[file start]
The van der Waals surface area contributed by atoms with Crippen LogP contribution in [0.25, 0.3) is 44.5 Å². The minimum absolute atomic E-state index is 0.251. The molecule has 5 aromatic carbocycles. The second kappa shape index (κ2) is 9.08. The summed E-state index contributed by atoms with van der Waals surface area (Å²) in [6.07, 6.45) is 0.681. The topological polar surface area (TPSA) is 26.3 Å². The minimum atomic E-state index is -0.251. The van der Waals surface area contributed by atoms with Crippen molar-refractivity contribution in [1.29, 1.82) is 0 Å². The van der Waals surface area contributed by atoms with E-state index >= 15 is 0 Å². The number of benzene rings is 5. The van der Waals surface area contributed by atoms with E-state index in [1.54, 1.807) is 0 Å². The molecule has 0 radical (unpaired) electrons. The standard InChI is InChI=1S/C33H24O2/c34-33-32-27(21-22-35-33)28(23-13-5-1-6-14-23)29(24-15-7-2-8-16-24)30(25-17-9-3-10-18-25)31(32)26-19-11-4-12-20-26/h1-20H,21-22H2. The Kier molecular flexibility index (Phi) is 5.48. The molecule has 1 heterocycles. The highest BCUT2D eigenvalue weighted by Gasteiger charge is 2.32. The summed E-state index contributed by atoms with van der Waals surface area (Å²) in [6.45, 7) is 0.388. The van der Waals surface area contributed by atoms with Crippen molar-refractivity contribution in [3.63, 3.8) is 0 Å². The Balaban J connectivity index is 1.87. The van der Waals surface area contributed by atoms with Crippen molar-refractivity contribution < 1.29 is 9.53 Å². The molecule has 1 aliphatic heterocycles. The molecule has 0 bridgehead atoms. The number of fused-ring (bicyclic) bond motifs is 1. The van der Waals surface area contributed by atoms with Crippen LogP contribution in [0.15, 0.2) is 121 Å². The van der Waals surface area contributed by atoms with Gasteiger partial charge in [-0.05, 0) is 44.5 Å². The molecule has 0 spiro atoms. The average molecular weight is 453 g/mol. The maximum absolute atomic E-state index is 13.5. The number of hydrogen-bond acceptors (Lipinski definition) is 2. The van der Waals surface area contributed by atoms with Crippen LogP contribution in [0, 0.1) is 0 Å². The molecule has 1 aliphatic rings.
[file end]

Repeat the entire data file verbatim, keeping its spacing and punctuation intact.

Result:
The van der Waals surface area contributed by atoms with Crippen LogP contribution in [0.25, 0.3) is 44.5 Å². The minimum absolute atomic E-state index is 0.251. The molecule has 5 aromatic carbocycles. The second kappa shape index (κ2) is 9.08. The summed E-state index contributed by atoms with van der Waals surface area (Å²) in [6.07, 6.45) is 0.681. The topological polar surface area (TPSA) is 26.3 Å². The minimum atomic E-state index is -0.251. The van der Waals surface area contributed by atoms with Crippen molar-refractivity contribution in [1.29, 1.82) is 0 Å². The van der Waals surface area contributed by atoms with E-state index >= 15 is 0 Å². The number of benzene rings is 5. The van der Waals surface area contributed by atoms with E-state index in [1.54, 1.807) is 0 Å². The molecule has 0 radical (unpaired) electrons. The standard InChI is InChI=1S/C33H24O2/c34-33-32-27(21-22-35-33)28(23-13-5-1-6-14-23)29(24-15-7-2-8-16-24)30(25-17-9-3-10-18-25)31(32)26-19-11-4-12-20-26/h1-20H,21-22H2. The Kier molecular flexibility index (Phi) is 5.48. The molecule has 1 heterocycles. The highest BCUT2D eigenvalue weighted by Gasteiger charge is 2.32. The summed E-state index contributed by atoms with van der Waals surface area (Å²) in [6.45, 7) is 0.388. The van der Waals surface area contributed by atoms with Crippen molar-refractivity contribution in [3.63, 3.8) is 0 Å². The Balaban J connectivity index is 1.87. The van der Waals surface area contributed by atoms with Crippen molar-refractivity contribution < 1.29 is 9.53 Å². The molecule has 1 aliphatic heterocycles. The molecule has 0 bridgehead atoms. The number of fused-ring (bicyclic) bond motifs is 1. The van der Waals surface area contributed by atoms with Crippen LogP contribution in [0.15, 0.2) is 121 Å². The van der Waals surface area contributed by atoms with Gasteiger partial charge in [-0.05, 0) is 44.5 Å². The molecule has 0 spiro atoms. The average molecular weight is 453 g/mol. The maximum absolute atomic E-state index is 13.5. The number of hydrogen-bond acceptors (Lipinski definition) is 2. The van der Waals surface area contributed by atoms with Crippen LogP contribution in [0, 0.1) is 0 Å². The molecule has 1 aliphatic rings.